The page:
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Posted by on Oct 15, 2020 in Work | 0 comments

What Is Denver Institute for Faith & Work?

What Is Denver Institute for Faith & Work?

The following is a brief introduction to my work at Denver Institute for Faith & Work that I gave at a recent fundraiser. It first appeared on the DIFW website. It doesn’t take much to make the case that the world is deeply broken.  Even as you read this, my guess is that today – in your own experience – you can feel the fallenness of our culture all around. From anger and fear in the news to our day-to-day experience of broken relationships, we know that something is amiss.  As the executive director and founder of Denver Institute for Faith & Work, I, too, feel that something is deeply wrong with the world. I’m often asked by donors, “What problem are you at Denver Institute trying to solve?” Let me try to answer by briefly sharing about the why, the how, and the what of our mission at Denver Institute. First, why? Take a moment to think about the ways you long for healing in our world today. We know that our society is deeply...

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Posted by on Aug 13, 2020 in Politics, Work | 0 comments

How Should Christians Think About Politics? 11 Insights from Reinhold Neibuhr

How Should Christians Think About Politics? 11 Insights from Reinhold Neibuhr

\ It’s hard to find the right metaphor for our current political moment. Are we in an echo chamber with megaphones? Are we, like a nuclear reaction, splitting atoms and roasting all our opponents? Or perhaps we’re more like vikings on social media: we land ashore, pillage and plunder all who oppose us, and then sail off once again to hang out with our village people. Whatever the metaphor, we’re in an election season, and the weight of pandemic-soaked culture is turning up the dial on every debate. How should people of Christian faith think about and respond to the politics of our day?  There are as many answers to that question as there are people, yet few have more insight than Reinhold Neibuhr. His book, Christian Realism and Political Problems, first penned in 1953, is a hidden gem. In his chapter on “The Christian Witness in the Social and National Order,” he masterfully diagnoses our situation, turns a critical eye toward secular society and then the church, before...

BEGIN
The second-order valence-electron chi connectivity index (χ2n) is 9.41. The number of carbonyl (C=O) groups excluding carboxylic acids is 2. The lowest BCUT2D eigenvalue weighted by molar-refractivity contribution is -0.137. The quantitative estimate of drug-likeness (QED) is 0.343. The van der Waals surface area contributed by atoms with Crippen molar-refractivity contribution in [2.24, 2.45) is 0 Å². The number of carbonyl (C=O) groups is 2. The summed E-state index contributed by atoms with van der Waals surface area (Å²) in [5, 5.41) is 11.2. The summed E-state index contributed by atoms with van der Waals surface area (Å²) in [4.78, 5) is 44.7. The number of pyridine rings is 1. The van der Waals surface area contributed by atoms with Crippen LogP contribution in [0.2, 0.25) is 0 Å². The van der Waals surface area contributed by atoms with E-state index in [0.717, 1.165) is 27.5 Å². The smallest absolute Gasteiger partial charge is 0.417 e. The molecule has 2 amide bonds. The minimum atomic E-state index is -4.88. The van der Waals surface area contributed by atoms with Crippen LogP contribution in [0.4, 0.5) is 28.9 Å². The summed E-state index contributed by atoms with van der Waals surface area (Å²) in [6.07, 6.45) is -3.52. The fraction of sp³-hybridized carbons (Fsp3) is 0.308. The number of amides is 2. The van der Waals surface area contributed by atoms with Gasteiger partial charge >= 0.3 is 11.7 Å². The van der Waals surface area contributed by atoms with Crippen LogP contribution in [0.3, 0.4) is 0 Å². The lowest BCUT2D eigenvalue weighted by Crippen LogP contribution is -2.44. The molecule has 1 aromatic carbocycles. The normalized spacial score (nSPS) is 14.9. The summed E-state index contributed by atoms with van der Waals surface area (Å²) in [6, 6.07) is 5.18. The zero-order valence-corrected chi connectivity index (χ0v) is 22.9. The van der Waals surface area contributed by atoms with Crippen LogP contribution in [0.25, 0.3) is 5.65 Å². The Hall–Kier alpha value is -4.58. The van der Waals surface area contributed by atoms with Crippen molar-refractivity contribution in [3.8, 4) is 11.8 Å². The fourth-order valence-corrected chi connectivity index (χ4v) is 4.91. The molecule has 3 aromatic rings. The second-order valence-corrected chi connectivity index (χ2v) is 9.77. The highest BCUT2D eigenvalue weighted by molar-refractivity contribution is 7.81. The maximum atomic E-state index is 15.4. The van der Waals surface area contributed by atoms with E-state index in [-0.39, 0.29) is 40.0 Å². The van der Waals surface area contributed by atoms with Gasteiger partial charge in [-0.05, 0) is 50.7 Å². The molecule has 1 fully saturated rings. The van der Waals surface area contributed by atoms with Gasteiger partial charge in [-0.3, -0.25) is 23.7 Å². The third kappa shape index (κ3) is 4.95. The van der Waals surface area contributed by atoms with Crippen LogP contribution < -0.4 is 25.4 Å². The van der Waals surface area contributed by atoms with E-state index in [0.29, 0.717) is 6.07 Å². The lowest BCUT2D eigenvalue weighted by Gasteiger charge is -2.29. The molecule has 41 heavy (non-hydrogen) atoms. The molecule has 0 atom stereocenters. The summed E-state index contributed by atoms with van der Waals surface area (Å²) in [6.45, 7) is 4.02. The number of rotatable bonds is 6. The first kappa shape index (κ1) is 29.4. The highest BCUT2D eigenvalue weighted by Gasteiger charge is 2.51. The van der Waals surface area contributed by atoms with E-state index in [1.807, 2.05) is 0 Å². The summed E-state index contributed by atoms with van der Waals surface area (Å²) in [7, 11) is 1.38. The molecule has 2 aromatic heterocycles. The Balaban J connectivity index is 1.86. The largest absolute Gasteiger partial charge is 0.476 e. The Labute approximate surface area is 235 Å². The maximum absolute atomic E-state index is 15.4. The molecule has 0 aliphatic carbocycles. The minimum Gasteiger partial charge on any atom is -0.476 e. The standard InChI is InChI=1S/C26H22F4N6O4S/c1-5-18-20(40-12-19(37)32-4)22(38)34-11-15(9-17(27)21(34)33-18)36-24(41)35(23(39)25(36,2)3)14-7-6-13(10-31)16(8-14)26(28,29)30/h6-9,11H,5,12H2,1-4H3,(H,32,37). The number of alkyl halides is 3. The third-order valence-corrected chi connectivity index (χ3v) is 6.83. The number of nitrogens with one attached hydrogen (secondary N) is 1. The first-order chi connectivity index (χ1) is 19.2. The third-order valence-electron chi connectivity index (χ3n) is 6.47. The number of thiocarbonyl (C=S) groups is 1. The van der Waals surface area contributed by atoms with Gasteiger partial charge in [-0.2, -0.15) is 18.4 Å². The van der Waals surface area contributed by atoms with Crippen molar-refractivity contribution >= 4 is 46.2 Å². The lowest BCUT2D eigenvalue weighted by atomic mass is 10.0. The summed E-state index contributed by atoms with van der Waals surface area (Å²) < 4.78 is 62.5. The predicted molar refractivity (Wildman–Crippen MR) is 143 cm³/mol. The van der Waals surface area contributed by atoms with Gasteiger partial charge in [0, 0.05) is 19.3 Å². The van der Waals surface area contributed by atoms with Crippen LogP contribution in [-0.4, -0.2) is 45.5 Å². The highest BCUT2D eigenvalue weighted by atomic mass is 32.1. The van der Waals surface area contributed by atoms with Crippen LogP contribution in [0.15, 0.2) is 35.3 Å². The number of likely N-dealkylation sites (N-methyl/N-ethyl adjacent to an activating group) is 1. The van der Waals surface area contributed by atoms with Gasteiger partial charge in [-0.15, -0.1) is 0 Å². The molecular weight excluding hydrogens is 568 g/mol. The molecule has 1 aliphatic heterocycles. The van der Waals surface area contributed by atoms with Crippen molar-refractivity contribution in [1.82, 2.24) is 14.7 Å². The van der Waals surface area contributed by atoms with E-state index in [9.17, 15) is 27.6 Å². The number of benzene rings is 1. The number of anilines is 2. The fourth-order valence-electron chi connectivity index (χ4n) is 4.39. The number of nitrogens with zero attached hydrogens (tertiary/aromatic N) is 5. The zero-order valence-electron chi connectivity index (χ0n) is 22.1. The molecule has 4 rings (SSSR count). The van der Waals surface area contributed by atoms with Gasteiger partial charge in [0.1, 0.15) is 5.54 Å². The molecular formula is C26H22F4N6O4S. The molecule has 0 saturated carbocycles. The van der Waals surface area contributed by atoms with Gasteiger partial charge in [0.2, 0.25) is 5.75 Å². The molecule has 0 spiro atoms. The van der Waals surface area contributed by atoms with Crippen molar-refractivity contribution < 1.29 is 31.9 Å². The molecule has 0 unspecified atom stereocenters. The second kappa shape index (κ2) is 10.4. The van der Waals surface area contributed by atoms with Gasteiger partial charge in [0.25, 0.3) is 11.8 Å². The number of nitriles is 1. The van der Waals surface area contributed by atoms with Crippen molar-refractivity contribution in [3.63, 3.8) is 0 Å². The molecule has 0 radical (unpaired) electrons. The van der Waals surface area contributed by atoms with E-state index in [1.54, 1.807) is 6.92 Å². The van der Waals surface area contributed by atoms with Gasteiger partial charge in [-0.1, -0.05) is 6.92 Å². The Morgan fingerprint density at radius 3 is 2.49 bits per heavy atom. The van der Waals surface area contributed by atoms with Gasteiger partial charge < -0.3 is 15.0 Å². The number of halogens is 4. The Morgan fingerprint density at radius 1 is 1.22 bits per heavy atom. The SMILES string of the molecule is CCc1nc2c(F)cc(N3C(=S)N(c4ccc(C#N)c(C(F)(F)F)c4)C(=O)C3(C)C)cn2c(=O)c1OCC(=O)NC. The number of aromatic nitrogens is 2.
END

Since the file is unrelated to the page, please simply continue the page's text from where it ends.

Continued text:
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Posted by on Jun 5, 2020 in business, Faith and Work Movement, Work | 0 comments

Business for the Common Good On-Demand

Business for the Common Good On-Demand